In 2010, Robert Ellis, son of John and Ann Ellis, returned home to join his mother, father and sister Ruth, in the family business. Hanging Rock is located in the Macedon Ranges wine region and a significant contribution to its business is the shiraz grown in the Heathcote wine region.
Ann Ellis has impeccable credentials in Australia’s wine industry. Her father, Murray Tyrrell, is one of the best known names in recent Australian wine history. Murray’s father, Avery Tyrrell, was the youngest son of the ten children of Edward Tyrrell who planted vines in the Hunter Valley in NSW in 1858. Murray’s uncle, Dan, ran Tyrrells’ wine interests with his youngest brother Avery, twelve years his junior. Dan took over many of the family vineyard operations at the age of fourteen, officiated at his first vintage the same year, and holds the winemaking record of officiating at seventy five successive vintages before dying at eighty nine, just weeks after his final vintage. Dan was making Tyrrells’ wine in the era of Maurice O’Shea and Leo Buring.
Avery’s son, Murray, was born in 1921. On his return from service in World War II Murray worked as a cattle dealer. He took over winemaking duties at the family business at the age of thirty seven. He worked tirelessly to position the Hunter Valley as a premier winegrowing region, becoming known as “the Mouth of the Hunter.”
Murray had two children, Bruce and Ann. Bruce now runs Tyrrells. Ann has worked with her husband John to develop Hanging Rock Winery into what is arguably the best known winery in the Macedon Ranges region. Both Hanging Rock Winery and Tyrrells, along with many large wine producers from other wine regions, have large vineyards in the Heathcote region.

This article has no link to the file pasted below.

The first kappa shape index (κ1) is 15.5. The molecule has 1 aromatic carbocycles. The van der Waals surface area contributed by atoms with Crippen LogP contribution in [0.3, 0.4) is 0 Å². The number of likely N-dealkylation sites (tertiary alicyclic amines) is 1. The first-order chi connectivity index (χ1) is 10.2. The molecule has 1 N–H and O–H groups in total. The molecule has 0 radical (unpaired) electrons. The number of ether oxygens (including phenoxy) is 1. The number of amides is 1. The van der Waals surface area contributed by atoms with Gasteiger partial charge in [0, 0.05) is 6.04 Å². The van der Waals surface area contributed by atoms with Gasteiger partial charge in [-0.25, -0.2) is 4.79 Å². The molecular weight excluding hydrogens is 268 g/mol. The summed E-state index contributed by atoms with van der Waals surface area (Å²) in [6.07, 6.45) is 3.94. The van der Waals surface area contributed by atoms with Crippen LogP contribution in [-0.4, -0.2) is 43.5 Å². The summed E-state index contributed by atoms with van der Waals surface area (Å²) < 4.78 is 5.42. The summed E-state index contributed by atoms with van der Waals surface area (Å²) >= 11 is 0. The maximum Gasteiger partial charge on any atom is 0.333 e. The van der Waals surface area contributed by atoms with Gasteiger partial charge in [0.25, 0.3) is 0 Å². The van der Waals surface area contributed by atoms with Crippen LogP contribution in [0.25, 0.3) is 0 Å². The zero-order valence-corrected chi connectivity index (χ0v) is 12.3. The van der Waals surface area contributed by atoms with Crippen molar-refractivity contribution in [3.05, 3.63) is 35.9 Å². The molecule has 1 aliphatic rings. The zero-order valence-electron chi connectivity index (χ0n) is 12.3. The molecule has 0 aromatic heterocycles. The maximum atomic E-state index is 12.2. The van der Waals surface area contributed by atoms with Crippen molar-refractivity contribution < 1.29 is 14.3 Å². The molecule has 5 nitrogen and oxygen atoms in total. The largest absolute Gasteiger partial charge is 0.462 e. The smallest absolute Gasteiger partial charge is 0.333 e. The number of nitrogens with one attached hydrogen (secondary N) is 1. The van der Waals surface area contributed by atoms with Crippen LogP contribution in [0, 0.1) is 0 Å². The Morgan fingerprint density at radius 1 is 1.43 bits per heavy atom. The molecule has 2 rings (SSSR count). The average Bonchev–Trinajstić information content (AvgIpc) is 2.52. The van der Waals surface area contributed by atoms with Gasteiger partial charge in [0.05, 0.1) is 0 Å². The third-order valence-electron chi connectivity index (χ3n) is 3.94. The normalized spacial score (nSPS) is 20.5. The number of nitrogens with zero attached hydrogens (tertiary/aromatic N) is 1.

“Bruce and I worked in the winery when we were kids,” says Ann. “We were child labourers! It was pre-electricity in the winery, so we bottled wine with hand pumps and learned a great deal about winemaking. I never really considered a career outside the wine industry. I went to boarding school in Sydney, then came home for a year, and did a secretarial course. Dad said to Max Schubert at Penfolds ‘If you give my daughter a job, I’ll sell you another cask of wine.’ I started working for Penfolds, initially in Sydney conducting wine tastings. I worked alongside Rada Penfold Russell, who was instrumental in bringing about a change from fortified wine to table wine after World War II.
“Then I worked in the Penfolds laboratory in Sydney and also at the Magill vineyard in Adelaide. I worked for a wine distribution business in Sydney until Len Evans asked me to manage his new liquor store at Circular Quay.” Ann was just 22 years old at this stage. “I left Len Evans to start up the wholesale side of Tyrrells business and worked there for four years. Then I met John who had just been appointed as Rosemount’s first winemaker.”